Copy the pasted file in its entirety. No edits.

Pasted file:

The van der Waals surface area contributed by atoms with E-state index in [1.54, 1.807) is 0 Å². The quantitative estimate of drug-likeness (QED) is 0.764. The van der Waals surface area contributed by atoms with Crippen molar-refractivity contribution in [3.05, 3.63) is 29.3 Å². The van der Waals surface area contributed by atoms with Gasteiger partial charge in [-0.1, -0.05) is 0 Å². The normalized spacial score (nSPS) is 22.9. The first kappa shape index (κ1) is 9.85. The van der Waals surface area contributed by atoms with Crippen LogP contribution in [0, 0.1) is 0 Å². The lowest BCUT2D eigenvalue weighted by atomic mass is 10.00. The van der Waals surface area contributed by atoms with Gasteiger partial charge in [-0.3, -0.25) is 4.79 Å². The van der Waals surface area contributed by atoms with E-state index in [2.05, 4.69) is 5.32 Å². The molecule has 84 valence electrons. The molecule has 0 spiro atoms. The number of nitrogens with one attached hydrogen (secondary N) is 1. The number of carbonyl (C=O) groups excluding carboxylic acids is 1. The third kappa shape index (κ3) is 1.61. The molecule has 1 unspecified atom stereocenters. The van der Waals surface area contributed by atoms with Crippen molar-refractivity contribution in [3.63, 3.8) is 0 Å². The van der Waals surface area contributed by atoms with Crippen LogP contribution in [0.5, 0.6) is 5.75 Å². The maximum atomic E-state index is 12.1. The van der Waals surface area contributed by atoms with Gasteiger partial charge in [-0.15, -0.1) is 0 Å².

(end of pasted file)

The van der Waals surface area contributed by atoms with E-state index in [1.54, 1.807) is 0 Å². The quantitative estimate of drug-likeness (QED) is 0.764. The van der Waals surface area contributed by atoms with Crippen molar-refractivity contribution in [3.05, 3.63) is 29.3 Å². The van der Waals surface area contributed by atoms with Gasteiger partial charge in [-0.1, -0.05) is 0 Å². The normalized spacial score (nSPS) is 22.9. The first kappa shape index (κ1) is 9.85. The van der Waals surface area contributed by atoms with Crippen LogP contribution in [0, 0.1) is 0 Å². The lowest BCUT2D eigenvalue weighted by atomic mass is 10.00. The van der Waals surface area contributed by atoms with Gasteiger partial charge in [-0.3, -0.25) is 4.79 Å². The van der Waals surface area contributed by atoms with E-state index in [2.05, 4.69) is 5.32 Å². The molecule has 84 valence electrons. The molecule has 0 spiro atoms. The number of nitrogens with one attached hydrogen (secondary N) is 1. The number of carbonyl (C=O) groups excluding carboxylic acids is 1. The third kappa shape index (κ3) is 1.61. The molecule has 1 unspecified atom stereocenters. The van der Waals surface area contributed by atoms with Crippen molar-refractivity contribution in [3.63, 3.8) is 0 Å². The van der Waals surface area contributed by atoms with Crippen LogP contribution in [0.5, 0.6) is 5.75 Å². The maximum atomic E-state index is 12.1. The van der Waals surface area contributed by atoms with Gasteiger partial charge in [-0.15, -0.1) is 0 Å².